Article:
Libya’s eastern-based parliament has withdrawn confidence from the country’s unity government, deepening the political crisis just three months before planned national elections.
Abdullah Bliheg, the spokesperson of the Libyan House of Representatives, announced on Tuesday that the eastern-based parliament — dominated by lawmakers loyal to rebel commander Khalifa Haftar — had passed a no-confidence vote in the country's unity government based in the capital Tripoli.
Bliheg said 89 of the 113 lawmakers in the eastern city of Tobruk voted against the Tripoli-based government of interim Prime Minister Abdulhamid Dbeibah, but added that the administration would continue to operate in a caretaker capacity.
Dbeibeh, who took office in February and his unity government was selected through a UN-sponsored dialogue, has a mandate to unify state institutions, improve government services and prepare for the Libyan presidential and parliamentary elections on December 24.
While the UN-led peace process has led to a period of calm, wrangling over electoral laws and powers have complicated the path to a more permanent peace in the North African country.
The High Council of State, the parliament's upper house based in Tripoli, criticized the move on Tuesday, saying that it “rejects the procedure of withdrawing confidence from the national unity government and considers it void for violating the constitutional declaration and the political agreement, and considers everything that results from them null.”
Earlier this month, the speaker of the parliament's lower house in Tobruk ratified an electoral law that was said to be favoring renegade General Haftar.
Critics of the law pointed to a clause stipulating that military officials may stand in presidential polls on condition they withdraw from their posts three months beforehand, which would allow for a presidential run by Haftar, whose rebel forces and militiamen control eastern Libya as well as parts of the south.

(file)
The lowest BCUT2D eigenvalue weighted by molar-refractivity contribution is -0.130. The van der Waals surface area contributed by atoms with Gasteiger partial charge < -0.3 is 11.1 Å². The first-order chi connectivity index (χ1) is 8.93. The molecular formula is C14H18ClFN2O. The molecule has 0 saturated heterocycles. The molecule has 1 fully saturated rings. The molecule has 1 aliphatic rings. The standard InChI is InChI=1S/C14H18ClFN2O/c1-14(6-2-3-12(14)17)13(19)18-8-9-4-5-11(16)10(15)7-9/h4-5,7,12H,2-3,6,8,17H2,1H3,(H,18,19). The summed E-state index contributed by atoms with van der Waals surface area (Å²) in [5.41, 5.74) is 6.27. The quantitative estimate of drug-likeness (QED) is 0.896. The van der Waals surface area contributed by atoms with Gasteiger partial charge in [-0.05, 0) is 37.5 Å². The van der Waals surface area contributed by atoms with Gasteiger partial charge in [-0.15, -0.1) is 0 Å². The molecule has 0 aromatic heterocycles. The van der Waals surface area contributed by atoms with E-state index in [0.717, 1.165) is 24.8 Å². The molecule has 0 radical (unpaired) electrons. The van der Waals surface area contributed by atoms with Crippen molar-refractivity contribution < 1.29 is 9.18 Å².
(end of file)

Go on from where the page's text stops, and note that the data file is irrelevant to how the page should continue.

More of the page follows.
The High Council of State said the law had been passed “without a legal vote or consensus,” and called for presidential elections to be postponed for a year.
Haftar had waged a year-long assault on the capital in the west, leaving thousands dead before reaching a formal ceasefire with the Tripoli-based government last October.
The self-styled commander of Libya's rebel forces said last month that his armed militia would not be subordinate to the current Libyan government, claiming that they would only submit to a popularly-elected authority.
Haftar's remarks contradicted his position in February, when he voiced support for the new transitional government and a "peaceful and democratic alternation of power" in Libya.
Years of violence and division began in Libya following the NATO-backed overthrow of former dictator Muammar Gaddafi in 2011.
After the overthrow of Gaddafi, Libya was split between two rival seats of power, namely the internationally-recognized government, and another group based in Tobruk, protected by the rebels.
In March, the transitional government was formed after UN-brokered talks between Libyan factions in Tunis and Geneva, and was supposed to run the country until the December elections.